I went for cupcakes and sangria with friends yesterday. I posted pictures on Instagram.
An office mate and I joked about an odd product called “Half and Half Skim Plus” in the fridge. Picture snapped and posted on Facebook.
I endured a round of “Happy Birthday” and posted a quip about it on Twitter.
If I didn’t share these things on social media, would they still have happened? (I posed this question at work yesterday and the copy editor joked back, “No, that means I didn’t eat half a chocolate cake last night”). Would my life have been less complete, if my followers didn’t get to see a picture of the latte design the barista at Blue Bottle crafted?
I’ve never shunned social media. I had a MySpace page that was upgraded to Facebook. My fingerprint includes Twitter, Instagram, LinkedIn, Pinterest, G+, a YouTube channel and a blog. I’ve taken classes and now have a fancy-sounding certificate from NYU declaring me a digital publishing expert. I prefer “social media strategist.”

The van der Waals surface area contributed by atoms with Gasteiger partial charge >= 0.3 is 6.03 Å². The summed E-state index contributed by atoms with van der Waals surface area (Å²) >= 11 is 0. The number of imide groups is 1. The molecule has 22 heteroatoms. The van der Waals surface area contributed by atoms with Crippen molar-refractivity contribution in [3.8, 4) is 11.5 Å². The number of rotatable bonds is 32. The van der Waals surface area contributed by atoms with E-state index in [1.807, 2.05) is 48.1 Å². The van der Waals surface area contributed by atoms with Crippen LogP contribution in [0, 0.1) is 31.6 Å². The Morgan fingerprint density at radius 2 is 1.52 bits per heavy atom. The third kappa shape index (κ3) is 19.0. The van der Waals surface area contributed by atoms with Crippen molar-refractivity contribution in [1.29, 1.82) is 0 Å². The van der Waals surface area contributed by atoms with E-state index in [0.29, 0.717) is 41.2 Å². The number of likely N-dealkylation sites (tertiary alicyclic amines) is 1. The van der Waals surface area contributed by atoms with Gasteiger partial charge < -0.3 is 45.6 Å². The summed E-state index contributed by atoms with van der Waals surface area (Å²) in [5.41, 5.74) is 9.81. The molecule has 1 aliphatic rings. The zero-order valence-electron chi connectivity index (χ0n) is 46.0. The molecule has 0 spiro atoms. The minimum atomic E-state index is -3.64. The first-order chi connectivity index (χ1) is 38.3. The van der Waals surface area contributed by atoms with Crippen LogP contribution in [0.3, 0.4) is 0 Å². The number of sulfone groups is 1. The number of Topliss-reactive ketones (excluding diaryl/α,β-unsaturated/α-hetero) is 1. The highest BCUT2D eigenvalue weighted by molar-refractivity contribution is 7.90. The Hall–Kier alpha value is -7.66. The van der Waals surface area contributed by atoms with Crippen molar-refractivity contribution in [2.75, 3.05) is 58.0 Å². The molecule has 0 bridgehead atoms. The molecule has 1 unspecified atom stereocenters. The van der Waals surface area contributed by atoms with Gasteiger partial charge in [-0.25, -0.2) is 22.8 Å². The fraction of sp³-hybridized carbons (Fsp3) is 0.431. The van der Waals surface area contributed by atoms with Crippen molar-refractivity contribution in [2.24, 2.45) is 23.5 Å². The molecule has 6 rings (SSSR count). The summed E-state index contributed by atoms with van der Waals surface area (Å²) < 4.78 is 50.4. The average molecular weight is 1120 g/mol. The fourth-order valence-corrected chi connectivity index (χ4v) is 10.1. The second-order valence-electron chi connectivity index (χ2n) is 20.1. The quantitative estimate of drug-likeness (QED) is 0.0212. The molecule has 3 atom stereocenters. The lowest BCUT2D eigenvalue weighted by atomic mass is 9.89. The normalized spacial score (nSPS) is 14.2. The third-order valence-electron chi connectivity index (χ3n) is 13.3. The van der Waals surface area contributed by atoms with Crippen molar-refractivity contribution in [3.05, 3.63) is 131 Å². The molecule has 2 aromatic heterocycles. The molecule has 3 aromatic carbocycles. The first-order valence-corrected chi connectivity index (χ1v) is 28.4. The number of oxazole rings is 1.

Yes, it’s true that we all put our best stuff out there. But research backs that up. No one wants to read depressing tweets. Wouldn’t you unfollow someone if her feed looked like this?
5:50 a.m. Cat wailing woke me up.
7:45 a.m. All alone at the office on my birthday
9:30 a.m. It’s raining. Booo!
12:30 p.m. Boss reamed me for my morning choices, then wished me a happy birthday
4:10 p.m. Walking around the West Village when my umbrella broke
5:30 p.m. I WANT MY CUPCAKE!
9:00 p.m. Birthday burrito will soak up all that sangria I drank, right?
10:30 p.m. Cat is wailing. What’s wrong with him?
Of course you would! No social media strategist would write that because it would annoy everyone. Nope, strategy dictates we post funny photos and relatable quips.
So I joke about it a lot. What’s the point of hiking if I can’t brag about it to my Facebook friends? Isn’t a funny New York moment best when shared with friends in Seattle and Minneapolis?
My next goals are to master Vine and Tumblr, so get excited or stop following me.